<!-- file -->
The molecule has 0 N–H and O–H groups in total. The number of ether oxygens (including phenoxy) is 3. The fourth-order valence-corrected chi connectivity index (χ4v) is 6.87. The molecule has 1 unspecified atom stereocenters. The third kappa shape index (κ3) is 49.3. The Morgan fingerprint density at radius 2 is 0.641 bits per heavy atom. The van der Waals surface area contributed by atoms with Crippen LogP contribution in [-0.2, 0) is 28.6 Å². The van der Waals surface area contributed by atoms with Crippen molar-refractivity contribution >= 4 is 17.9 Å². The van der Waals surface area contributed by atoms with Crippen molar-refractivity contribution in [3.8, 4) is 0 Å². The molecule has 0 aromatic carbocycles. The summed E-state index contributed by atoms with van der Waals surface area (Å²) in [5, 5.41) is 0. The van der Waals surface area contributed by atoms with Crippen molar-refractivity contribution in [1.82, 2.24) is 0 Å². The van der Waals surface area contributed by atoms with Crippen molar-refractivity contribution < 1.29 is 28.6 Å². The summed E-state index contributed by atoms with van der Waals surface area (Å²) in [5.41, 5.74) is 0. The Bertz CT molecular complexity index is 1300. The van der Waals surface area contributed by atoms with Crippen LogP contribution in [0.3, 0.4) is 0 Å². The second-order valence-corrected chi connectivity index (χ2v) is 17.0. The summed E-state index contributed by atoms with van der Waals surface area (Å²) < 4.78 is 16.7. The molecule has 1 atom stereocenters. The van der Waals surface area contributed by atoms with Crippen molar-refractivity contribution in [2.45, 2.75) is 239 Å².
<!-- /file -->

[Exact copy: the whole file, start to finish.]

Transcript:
The molecule has 0 N–H and O–H groups in total. The number of ether oxygens (including phenoxy) is 3. The fourth-order valence-corrected chi connectivity index (χ4v) is 6.87. The molecule has 1 unspecified atom stereocenters. The third kappa shape index (κ3) is 49.3. The Morgan fingerprint density at radius 2 is 0.641 bits per heavy atom. The van der Waals surface area contributed by atoms with Crippen LogP contribution in [-0.2, 0) is 28.6 Å². The van der Waals surface area contributed by atoms with Crippen molar-refractivity contribution >= 4 is 17.9 Å². The van der Waals surface area contributed by atoms with Crippen molar-refractivity contribution in [3.8, 4) is 0 Å². The molecule has 0 aromatic carbocycles. The summed E-state index contributed by atoms with van der Waals surface area (Å²) in [5, 5.41) is 0. The van der Waals surface area contributed by atoms with Crippen molar-refractivity contribution in [1.82, 2.24) is 0 Å². The van der Waals surface area contributed by atoms with Crippen molar-refractivity contribution < 1.29 is 28.6 Å². The summed E-state index contributed by atoms with van der Waals surface area (Å²) in [5.41, 5.74) is 0. The Bertz CT molecular complexity index is 1300. The van der Waals surface area contributed by atoms with Crippen LogP contribution in [0.3, 0.4) is 0 Å². The second-order valence-corrected chi connectivity index (χ2v) is 17.0. The summed E-state index contributed by atoms with van der Waals surface area (Å²) < 4.78 is 16.7. The molecule has 1 atom stereocenters. The van der Waals surface area contributed by atoms with Crippen molar-refractivity contribution in [2.45, 2.75) is 239 Å².